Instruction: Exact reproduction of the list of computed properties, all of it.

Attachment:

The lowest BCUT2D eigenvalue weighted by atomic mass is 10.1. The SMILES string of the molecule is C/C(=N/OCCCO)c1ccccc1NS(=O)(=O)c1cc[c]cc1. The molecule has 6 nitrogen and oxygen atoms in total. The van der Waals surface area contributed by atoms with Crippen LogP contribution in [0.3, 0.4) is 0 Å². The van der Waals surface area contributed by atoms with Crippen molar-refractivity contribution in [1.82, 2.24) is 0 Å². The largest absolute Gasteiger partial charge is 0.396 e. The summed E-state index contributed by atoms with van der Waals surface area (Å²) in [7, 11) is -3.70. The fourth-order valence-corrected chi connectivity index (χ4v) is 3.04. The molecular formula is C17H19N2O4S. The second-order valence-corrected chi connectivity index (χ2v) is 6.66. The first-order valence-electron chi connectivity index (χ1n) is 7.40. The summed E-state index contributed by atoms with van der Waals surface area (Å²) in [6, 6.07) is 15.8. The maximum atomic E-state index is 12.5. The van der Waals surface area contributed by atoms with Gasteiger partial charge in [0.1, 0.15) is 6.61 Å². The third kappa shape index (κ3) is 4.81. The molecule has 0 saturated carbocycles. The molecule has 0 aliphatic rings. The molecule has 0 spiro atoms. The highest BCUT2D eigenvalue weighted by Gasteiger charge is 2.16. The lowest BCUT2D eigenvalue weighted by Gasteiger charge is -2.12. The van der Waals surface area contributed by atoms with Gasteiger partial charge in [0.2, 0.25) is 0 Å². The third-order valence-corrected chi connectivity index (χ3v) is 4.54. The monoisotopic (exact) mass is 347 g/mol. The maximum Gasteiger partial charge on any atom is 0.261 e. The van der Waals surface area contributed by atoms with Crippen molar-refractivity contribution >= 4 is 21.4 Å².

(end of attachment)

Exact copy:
The lowest BCUT2D eigenvalue weighted by atomic mass is 10.1. The SMILES string of the molecule is C/C(=N/OCCCO)c1ccccc1NS(=O)(=O)c1cc[c]cc1. The molecule has 6 nitrogen and oxygen atoms in total. The van der Waals surface area contributed by atoms with Crippen LogP contribution in [0.3, 0.4) is 0 Å². The van der Waals surface area contributed by atoms with Crippen molar-refractivity contribution in [1.82, 2.24) is 0 Å². The largest absolute Gasteiger partial charge is 0.396 e. The summed E-state index contributed by atoms with van der Waals surface area (Å²) in [7, 11) is -3.70. The fourth-order valence-corrected chi connectivity index (χ4v) is 3.04. The molecular formula is C17H19N2O4S. The second-order valence-corrected chi connectivity index (χ2v) is 6.66. The first-order valence-electron chi connectivity index (χ1n) is 7.40. The summed E-state index contributed by atoms with van der Waals surface area (Å²) in [6, 6.07) is 15.8. The maximum atomic E-state index is 12.5. The van der Waals surface area contributed by atoms with Gasteiger partial charge in [0.1, 0.15) is 6.61 Å². The third kappa shape index (κ3) is 4.81. The molecule has 0 saturated carbocycles. The molecule has 0 aliphatic rings. The molecule has 0 spiro atoms. The highest BCUT2D eigenvalue weighted by Gasteiger charge is 2.16. The lowest BCUT2D eigenvalue weighted by Gasteiger charge is -2.12. The van der Waals surface area contributed by atoms with Gasteiger partial charge in [0.2, 0.25) is 0 Å². The third-order valence-corrected chi connectivity index (χ3v) is 4.54. The monoisotopic (exact) mass is 347 g/mol. The maximum Gasteiger partial charge on any atom is 0.261 e. The van der Waals surface area contributed by atoms with Crippen molar-refractivity contribution >= 4 is 21.4 Å².